In their day they met with often harsh and unsparing criticism. They were subject to prejudice: Sigrid Hjertén for being a woman; Isaac Grünewald for being Jewish. Nonetheless Swedish art really turned modern with them. All summer ARKEN will be presenting works by the legendary Swedish artist couple who rank among the twentieth century's most important Scandinavian artists.
In 1909 the two Swedish artists Sigrid Hjertén and Isaac Grünewald went to Paris to attend Henri Matisse's school of painting. Two years later when they returned to Stockholm, they opened a window towards international trends in art and in a manner of speaking brought modernism back with them to Sweden. They broke with the naturalist tradition and introduced a style of painting with expressive lines, balance and rhythm. The most important aspect, however, was colour. It was the mainstay of the painting and was to infuse it with expression and temperament. The result was a brand new idiom, devoted to decoration – to what was pleasing to the eye. This they had learned from Matisse, and their paintings are manifestly influenced by him but also by other essential artists such as Marc Chagall and Paul Cézanne.
ARKEN's summer exhibition of the Swedish artist duo presents more than fifty works from the period 1910-1919. Hjertén and Grünewald had a feeling for modernity and were internationally oriented in both style and choice of subject matter. This is evident in their depictions of Stockholm as a modern, bustling metropolis with sophisticated entertainment, steaming trains and stylish cosmopolitans rushing along – exactly as in Paris. Just as often, however, the couple found their subjects in the near things: They depicted the quiet moments of work in the studio, their only child: the son Iván, the family vacations in Denmark, their friends and not least they painted themselves and each other.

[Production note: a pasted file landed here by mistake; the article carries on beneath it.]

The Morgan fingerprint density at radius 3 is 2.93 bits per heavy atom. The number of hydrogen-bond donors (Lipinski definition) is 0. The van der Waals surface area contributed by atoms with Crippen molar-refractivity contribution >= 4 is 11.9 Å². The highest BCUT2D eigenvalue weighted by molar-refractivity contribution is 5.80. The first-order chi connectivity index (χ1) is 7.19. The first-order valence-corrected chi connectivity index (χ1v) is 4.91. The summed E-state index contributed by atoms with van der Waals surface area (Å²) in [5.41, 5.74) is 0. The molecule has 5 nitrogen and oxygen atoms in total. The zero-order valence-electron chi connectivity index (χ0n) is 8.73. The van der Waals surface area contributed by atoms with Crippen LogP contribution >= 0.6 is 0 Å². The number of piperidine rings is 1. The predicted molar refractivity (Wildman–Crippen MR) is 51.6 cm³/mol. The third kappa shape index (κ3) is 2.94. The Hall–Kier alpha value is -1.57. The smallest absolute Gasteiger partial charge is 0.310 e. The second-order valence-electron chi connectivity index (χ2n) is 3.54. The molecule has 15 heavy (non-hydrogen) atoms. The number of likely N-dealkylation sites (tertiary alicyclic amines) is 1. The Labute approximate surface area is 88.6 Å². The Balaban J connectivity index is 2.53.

Hjertén and Grünewald regularly exhibited in Sweden, Denmark and abroad. In their day, however, only a small circle of connoisseurs supported their art. They regularly met with opposition, and the conservative press in particular came down on the couple. Their art was deemed highly provocative, decadent and infantile. Grünewald's Jewish background occasioned many anti-Semitic attacks on both his person and his art. Yet of the two, he was the first to be accepted. He was a gifted painter, an avid debater and finally a man. Sigrid Hjertén's breakthrough did not occur for many years after her death. She was a woman and her style was considered by many as derivative of her husband's. Today, however, she is deemed the most interesting and sensitive of the two.
The artist couple led dramatic lives. They fell in love and married in 1911. As a woman Sigrid Hjertén had to struggle for artistic recognition while being an artist's wife and a mother. In the 1930s she became mentally ill, and the couple separated in 1937. Grünewald perished in a plane crash in 1946, and Hjertén died two years after from a failed lobotomy.
The exhibition of Sigrid Hjertén and Isaac Grünewald is mounted by Norrköpings Konstmuseum.
Father and Son, 1916